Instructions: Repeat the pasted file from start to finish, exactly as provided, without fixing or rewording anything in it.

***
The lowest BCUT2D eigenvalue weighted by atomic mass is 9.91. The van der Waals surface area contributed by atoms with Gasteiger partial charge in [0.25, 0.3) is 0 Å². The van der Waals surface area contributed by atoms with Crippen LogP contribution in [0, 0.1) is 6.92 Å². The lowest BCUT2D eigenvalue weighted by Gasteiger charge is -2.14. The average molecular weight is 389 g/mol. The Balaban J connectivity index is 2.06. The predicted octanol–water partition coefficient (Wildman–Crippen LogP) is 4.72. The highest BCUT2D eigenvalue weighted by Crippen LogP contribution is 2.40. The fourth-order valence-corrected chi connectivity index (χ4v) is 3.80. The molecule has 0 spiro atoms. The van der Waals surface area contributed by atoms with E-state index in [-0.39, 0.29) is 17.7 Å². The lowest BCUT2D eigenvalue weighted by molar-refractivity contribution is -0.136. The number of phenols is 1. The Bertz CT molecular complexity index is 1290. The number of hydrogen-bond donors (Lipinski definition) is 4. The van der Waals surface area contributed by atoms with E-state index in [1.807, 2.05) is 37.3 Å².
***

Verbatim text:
The lowest BCUT2D eigenvalue weighted by atomic mass is 9.91. The van der Waals surface area contributed by atoms with Gasteiger partial charge in [0.25, 0.3) is 0 Å². The van der Waals surface area contributed by atoms with Crippen LogP contribution in [0, 0.1) is 6.92 Å². The lowest BCUT2D eigenvalue weighted by Gasteiger charge is -2.14. The average molecular weight is 389 g/mol. The Balaban J connectivity index is 2.06. The predicted octanol–water partition coefficient (Wildman–Crippen LogP) is 4.72. The highest BCUT2D eigenvalue weighted by Crippen LogP contribution is 2.40. The fourth-order valence-corrected chi connectivity index (χ4v) is 3.80. The molecule has 0 spiro atoms. The van der Waals surface area contributed by atoms with E-state index in [-0.39, 0.29) is 17.7 Å². The lowest BCUT2D eigenvalue weighted by molar-refractivity contribution is -0.136. The number of phenols is 1. The Bertz CT molecular complexity index is 1290. The number of hydrogen-bond donors (Lipinski definition) is 4. The van der Waals surface area contributed by atoms with E-state index in [1.807, 2.05) is 37.3 Å².